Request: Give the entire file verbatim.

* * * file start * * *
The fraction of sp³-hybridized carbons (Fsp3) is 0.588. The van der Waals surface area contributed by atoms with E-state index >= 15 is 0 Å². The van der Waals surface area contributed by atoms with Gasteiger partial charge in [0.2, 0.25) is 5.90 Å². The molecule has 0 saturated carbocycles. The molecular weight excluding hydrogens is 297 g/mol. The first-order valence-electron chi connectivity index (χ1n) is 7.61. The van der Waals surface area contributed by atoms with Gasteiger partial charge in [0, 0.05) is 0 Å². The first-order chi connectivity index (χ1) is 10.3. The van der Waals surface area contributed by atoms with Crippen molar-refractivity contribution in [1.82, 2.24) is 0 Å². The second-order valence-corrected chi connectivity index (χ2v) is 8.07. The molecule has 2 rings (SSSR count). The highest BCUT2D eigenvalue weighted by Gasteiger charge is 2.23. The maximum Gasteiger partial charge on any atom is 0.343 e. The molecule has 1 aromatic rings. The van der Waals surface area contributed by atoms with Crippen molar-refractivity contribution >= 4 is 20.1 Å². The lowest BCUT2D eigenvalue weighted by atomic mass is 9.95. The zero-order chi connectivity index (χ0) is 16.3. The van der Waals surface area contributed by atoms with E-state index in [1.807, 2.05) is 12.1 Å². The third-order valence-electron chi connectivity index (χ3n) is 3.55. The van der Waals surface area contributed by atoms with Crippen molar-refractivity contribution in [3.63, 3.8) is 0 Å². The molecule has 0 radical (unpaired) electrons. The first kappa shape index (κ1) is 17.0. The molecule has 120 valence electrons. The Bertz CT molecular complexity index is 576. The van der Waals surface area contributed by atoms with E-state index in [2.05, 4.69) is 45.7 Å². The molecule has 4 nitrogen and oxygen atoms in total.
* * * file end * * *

The fraction of sp³-hybridized carbons (Fsp3) is 0.588. The van der Waals surface area contributed by atoms with E-state index >= 15 is 0 Å². The van der Waals surface area contributed by atoms with Gasteiger partial charge in [0.2, 0.25) is 5.90 Å². The molecule has 0 saturated carbocycles. The molecular weight excluding hydrogens is 297 g/mol. The first-order valence-electron chi connectivity index (χ1n) is 7.61. The van der Waals surface area contributed by atoms with Gasteiger partial charge in [0, 0.05) is 0 Å². The first-order chi connectivity index (χ1) is 10.3. The van der Waals surface area contributed by atoms with Crippen molar-refractivity contribution in [1.82, 2.24) is 0 Å². The second-order valence-corrected chi connectivity index (χ2v) is 8.07. The molecule has 2 rings (SSSR count). The highest BCUT2D eigenvalue weighted by Gasteiger charge is 2.23. The maximum Gasteiger partial charge on any atom is 0.343 e. The molecule has 1 aromatic rings. The van der Waals surface area contributed by atoms with Crippen molar-refractivity contribution >= 4 is 20.1 Å². The lowest BCUT2D eigenvalue weighted by atomic mass is 9.95. The zero-order chi connectivity index (χ0) is 16.3. The van der Waals surface area contributed by atoms with E-state index in [1.807, 2.05) is 12.1 Å². The third-order valence-electron chi connectivity index (χ3n) is 3.55. The van der Waals surface area contributed by atoms with Crippen molar-refractivity contribution in [3.63, 3.8) is 0 Å². The molecule has 0 radical (unpaired) electrons. The first kappa shape index (κ1) is 17.0. The molecule has 120 valence electrons. The Bertz CT molecular complexity index is 576. The van der Waals surface area contributed by atoms with E-state index in [2.05, 4.69) is 45.7 Å². The molecule has 4 nitrogen and oxygen atoms in total.